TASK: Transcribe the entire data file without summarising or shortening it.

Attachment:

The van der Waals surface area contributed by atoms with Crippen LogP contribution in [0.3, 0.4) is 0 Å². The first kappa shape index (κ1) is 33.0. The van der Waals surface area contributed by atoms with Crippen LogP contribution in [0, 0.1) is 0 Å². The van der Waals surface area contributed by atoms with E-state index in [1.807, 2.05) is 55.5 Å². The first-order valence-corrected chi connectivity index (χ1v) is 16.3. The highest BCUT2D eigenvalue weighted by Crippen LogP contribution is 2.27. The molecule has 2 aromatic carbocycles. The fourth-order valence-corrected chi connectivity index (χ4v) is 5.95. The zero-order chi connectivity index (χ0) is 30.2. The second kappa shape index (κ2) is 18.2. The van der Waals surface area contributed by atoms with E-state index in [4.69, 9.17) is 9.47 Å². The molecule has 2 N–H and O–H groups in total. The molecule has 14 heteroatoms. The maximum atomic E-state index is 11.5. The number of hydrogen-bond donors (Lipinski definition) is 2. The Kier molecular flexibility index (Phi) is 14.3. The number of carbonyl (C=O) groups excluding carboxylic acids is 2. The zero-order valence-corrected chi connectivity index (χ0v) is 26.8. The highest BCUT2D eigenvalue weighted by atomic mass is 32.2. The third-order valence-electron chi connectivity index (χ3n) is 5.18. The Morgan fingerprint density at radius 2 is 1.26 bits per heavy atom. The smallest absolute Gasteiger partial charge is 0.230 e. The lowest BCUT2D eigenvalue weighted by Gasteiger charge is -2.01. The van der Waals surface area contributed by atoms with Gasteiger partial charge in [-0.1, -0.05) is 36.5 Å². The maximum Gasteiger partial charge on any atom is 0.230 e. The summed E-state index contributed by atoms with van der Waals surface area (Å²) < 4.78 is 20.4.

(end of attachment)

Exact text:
The van der Waals surface area contributed by atoms with Crippen LogP contribution in [0.3, 0.4) is 0 Å². The first kappa shape index (κ1) is 33.0. The van der Waals surface area contributed by atoms with Crippen LogP contribution in [0, 0.1) is 0 Å². The van der Waals surface area contributed by atoms with E-state index in [1.807, 2.05) is 55.5 Å². The first-order valence-corrected chi connectivity index (χ1v) is 16.3. The highest BCUT2D eigenvalue weighted by Crippen LogP contribution is 2.27. The molecule has 2 aromatic carbocycles. The fourth-order valence-corrected chi connectivity index (χ4v) is 5.95. The zero-order chi connectivity index (χ0) is 30.2. The second kappa shape index (κ2) is 18.2. The van der Waals surface area contributed by atoms with E-state index in [4.69, 9.17) is 9.47 Å². The molecule has 2 N–H and O–H groups in total. The molecule has 14 heteroatoms. The maximum atomic E-state index is 11.5. The number of hydrogen-bond donors (Lipinski definition) is 2. The Kier molecular flexibility index (Phi) is 14.3. The number of carbonyl (C=O) groups excluding carboxylic acids is 2. The zero-order valence-corrected chi connectivity index (χ0v) is 26.8. The highest BCUT2D eigenvalue weighted by atomic mass is 32.2. The third-order valence-electron chi connectivity index (χ3n) is 5.18. The Morgan fingerprint density at radius 2 is 1.26 bits per heavy atom. The smallest absolute Gasteiger partial charge is 0.230 e. The lowest BCUT2D eigenvalue weighted by Gasteiger charge is -2.01. The van der Waals surface area contributed by atoms with Gasteiger partial charge in [-0.1, -0.05) is 36.5 Å². The maximum Gasteiger partial charge on any atom is 0.230 e. The summed E-state index contributed by atoms with van der Waals surface area (Å²) < 4.78 is 20.4.